Private equity faced full effects of inflation in 2022: Story of the Year

Rising inflation has had significant ramifications for private equity in the past year. Even so, there are silver linings to be found.

Rising inflation has had significant ramifications for private equity in the past year following a decade of ideal dealmaking conditions.

A key implication has been the increase in interest rates across the board, which we will look at in more detail in an upcoming year-end story. Such hikes have increased borrowing costs while simultaneously causing a slowdown in dealmaking.

The volume of buyout-backed deals and exits dropped in the first half as inflationary pressures started to hit, Bain & Co noted in its Private Equity Report Midyear 2022 report. The deal market started the year off strongly, with $512 billion-worth of transactions taking place during the first half and an average deal size of close to $1 billion.

However, Bain & Co warned in its report that the outlook for the second half looked different. “Deal pipelines in many sectors are softening, in technology especially, and debt is becoming more expensive,” it noted. “Facing losses on loans committed before the slowdown, banks are asking a lot more questions about a company’s exposure to inflation and rising rates, making it harder to close transactions.”

Throughout the year, managers have been assessing the affects that rising inflation will have on portfolio companies.

“How you manage your cost base against the inflationary pressure your employees have – energy and food costs increasing, for example – and what that means for your ability to be able to put through price increases and how accepting your customers area is a key concern of ours,” one London-based GP told Private Equity International in July.

How private equity firms will invest in a high-inflation environment is a question that has also been on the minds of many senior executives this year. Many have voiced their concerns to PEI that a considerable number of private equity professionals – including some deal professionals in senior roles – have never had experience of investing in a downturn.

“I don’t know that the skills developed over the past 10 years will equip people well for the new environment if they’re not rigorous about redoing their models, re-examining their assumptions and setting up contingency plans,” said one veteran banker.

Joe Giannamore, who founded Europe-based financial services firm AnaCap Financial Partners, advised those who have not had the experience of investing in a downturn to “read your history, accept that debt levels will reduce, multiples will reduce, that there may be value at investing in this point in time, although your portfolio from the recent past may suffer because it just simply can’t hit the same heights”.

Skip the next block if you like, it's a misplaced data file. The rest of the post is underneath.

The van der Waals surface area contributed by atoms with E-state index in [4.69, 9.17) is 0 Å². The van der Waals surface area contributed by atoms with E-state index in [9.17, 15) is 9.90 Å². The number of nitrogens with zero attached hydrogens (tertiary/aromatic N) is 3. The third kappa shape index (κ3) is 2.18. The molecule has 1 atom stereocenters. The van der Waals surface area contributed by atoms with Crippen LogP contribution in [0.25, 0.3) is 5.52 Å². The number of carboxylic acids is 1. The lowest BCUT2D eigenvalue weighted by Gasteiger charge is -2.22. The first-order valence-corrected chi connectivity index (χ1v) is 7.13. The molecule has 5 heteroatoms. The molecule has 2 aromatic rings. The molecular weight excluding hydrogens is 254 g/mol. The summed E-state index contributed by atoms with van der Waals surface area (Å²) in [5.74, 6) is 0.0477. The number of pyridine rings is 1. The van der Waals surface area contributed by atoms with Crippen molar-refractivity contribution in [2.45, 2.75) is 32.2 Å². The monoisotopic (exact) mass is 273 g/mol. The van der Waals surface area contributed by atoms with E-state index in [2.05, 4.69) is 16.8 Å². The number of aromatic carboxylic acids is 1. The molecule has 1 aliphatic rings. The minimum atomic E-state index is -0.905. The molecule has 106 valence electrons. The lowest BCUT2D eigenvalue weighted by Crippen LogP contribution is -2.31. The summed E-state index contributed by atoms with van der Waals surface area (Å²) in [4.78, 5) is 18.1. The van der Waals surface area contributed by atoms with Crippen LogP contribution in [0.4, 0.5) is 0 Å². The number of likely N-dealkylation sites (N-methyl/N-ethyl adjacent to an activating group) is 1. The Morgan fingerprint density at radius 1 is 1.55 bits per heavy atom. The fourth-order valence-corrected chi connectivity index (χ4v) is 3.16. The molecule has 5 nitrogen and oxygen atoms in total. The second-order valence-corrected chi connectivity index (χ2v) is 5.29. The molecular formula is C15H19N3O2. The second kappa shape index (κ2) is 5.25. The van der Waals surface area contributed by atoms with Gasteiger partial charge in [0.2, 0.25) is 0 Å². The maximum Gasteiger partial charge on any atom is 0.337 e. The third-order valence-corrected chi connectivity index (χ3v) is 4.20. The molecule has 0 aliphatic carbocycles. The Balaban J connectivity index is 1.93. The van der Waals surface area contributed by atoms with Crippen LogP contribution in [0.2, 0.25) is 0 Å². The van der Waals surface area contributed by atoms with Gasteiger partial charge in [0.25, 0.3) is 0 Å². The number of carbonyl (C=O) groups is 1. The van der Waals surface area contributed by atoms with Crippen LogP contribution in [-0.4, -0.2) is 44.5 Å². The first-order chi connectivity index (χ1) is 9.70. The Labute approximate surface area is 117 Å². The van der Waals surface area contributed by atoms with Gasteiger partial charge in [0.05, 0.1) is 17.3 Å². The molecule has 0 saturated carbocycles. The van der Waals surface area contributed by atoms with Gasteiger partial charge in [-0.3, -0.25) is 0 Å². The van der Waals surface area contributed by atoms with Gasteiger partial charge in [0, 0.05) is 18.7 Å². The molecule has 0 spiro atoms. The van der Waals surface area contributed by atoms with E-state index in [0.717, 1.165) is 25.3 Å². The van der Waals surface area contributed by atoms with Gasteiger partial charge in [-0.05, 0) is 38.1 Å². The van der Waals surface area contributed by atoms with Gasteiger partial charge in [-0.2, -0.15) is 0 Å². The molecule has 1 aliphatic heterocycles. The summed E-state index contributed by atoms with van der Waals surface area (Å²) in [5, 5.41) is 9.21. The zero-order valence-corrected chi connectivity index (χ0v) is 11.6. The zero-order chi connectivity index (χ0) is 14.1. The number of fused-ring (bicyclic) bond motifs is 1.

Hedge your bets

Although the negatives are obvious, there may be some positives to come out of today’s high-inflation environment.

Inflation and rising interest rates will mean new established pricing on entries – a good thing after years of high pricing, according to one consultant to institutional investors. The consultant added that this would create “sanity for investors” and better overall vintages.

While others may not have the same luck, infrastructure, credit and secondaries managers are expected to benefit as LPs look for pockets of private markets that are seen as hedges against inflation.

Beyond their defensive characteristics, one senior investment adviser told PEI there are “more flavours of ice cream” when it comes to opportunities to invest in infrastructure and credit.

“Twenty years ago… private credit wasn’t even a real thing – it was distressed or mezzanine, which is very different than the senior collateralised lending we’re talking about in private credit today,” the executive said. “You’re seeing that sort of confluence of things where, yes, it’s an interesting strategy in infra and credit because of the rate environment, but at the same time, the ecosystem of available funds, managers, financing capabilities and skill sets is just more developed and more accessible for more investors.”

As investors look for liquidity in this cash-strapped environment and buyers attempt to keep hold of their prized assets, the secondaries market is another area that is seen as an inflation hedge.

There’s no shortage of supply when it comes to secondaries opportunities, with a PJT Partners report finding there is over $150 billion of live transactions and deals forecast to be launched in the near term, affiliate title Secondaries Investor reported.

Indeed, LPs are warming to the idea of backing a market that could provide them with the liquidity they need: according to the results of PEI’s LP Perspectives 2023 Study, over half (56 percent) of LPs plan to find the cash to commit to private equity secondaries funds over the next 12 months – the highest proportion of respondents to express their interest in the market since 2019.